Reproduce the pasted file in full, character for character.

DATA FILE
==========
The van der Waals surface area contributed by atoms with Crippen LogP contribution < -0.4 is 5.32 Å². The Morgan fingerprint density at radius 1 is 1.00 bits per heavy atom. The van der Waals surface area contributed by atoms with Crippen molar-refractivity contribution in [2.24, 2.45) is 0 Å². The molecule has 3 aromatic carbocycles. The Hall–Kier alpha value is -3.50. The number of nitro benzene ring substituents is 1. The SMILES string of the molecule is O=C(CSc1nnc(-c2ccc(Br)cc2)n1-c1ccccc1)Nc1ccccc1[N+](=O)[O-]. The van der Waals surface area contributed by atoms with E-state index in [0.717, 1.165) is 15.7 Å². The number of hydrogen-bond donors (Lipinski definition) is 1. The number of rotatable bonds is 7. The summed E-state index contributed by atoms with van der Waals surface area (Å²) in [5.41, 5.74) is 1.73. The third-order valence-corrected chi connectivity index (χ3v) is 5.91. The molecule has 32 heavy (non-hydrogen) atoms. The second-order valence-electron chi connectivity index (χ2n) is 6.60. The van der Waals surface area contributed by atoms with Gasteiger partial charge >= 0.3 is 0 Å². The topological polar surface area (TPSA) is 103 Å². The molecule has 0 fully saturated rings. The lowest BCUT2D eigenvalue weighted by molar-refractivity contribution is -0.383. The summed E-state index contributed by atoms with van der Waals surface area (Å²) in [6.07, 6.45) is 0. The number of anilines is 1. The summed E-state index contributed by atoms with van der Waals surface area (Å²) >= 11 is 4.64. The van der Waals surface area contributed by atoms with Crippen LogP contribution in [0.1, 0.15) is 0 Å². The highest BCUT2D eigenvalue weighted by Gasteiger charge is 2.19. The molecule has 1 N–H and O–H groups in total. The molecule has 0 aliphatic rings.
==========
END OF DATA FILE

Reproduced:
The van der Waals surface area contributed by atoms with Crippen LogP contribution < -0.4 is 5.32 Å². The Morgan fingerprint density at radius 1 is 1.00 bits per heavy atom. The van der Waals surface area contributed by atoms with Crippen molar-refractivity contribution in [2.24, 2.45) is 0 Å². The molecule has 3 aromatic carbocycles. The Hall–Kier alpha value is -3.50. The number of nitro benzene ring substituents is 1. The SMILES string of the molecule is O=C(CSc1nnc(-c2ccc(Br)cc2)n1-c1ccccc1)Nc1ccccc1[N+](=O)[O-]. The van der Waals surface area contributed by atoms with E-state index in [0.717, 1.165) is 15.7 Å². The number of hydrogen-bond donors (Lipinski definition) is 1. The number of rotatable bonds is 7. The summed E-state index contributed by atoms with van der Waals surface area (Å²) in [5.41, 5.74) is 1.73. The third-order valence-corrected chi connectivity index (χ3v) is 5.91. The molecule has 32 heavy (non-hydrogen) atoms. The second-order valence-electron chi connectivity index (χ2n) is 6.60. The van der Waals surface area contributed by atoms with Gasteiger partial charge >= 0.3 is 0 Å². The topological polar surface area (TPSA) is 103 Å². The molecule has 0 fully saturated rings. The lowest BCUT2D eigenvalue weighted by molar-refractivity contribution is -0.383. The summed E-state index contributed by atoms with van der Waals surface area (Å²) in [6.07, 6.45) is 0. The number of anilines is 1. The summed E-state index contributed by atoms with van der Waals surface area (Å²) >= 11 is 4.64. The van der Waals surface area contributed by atoms with Crippen LogP contribution in [0.1, 0.15) is 0 Å². The highest BCUT2D eigenvalue weighted by Gasteiger charge is 2.19. The molecule has 1 N–H and O–H groups in total. The molecule has 0 aliphatic rings.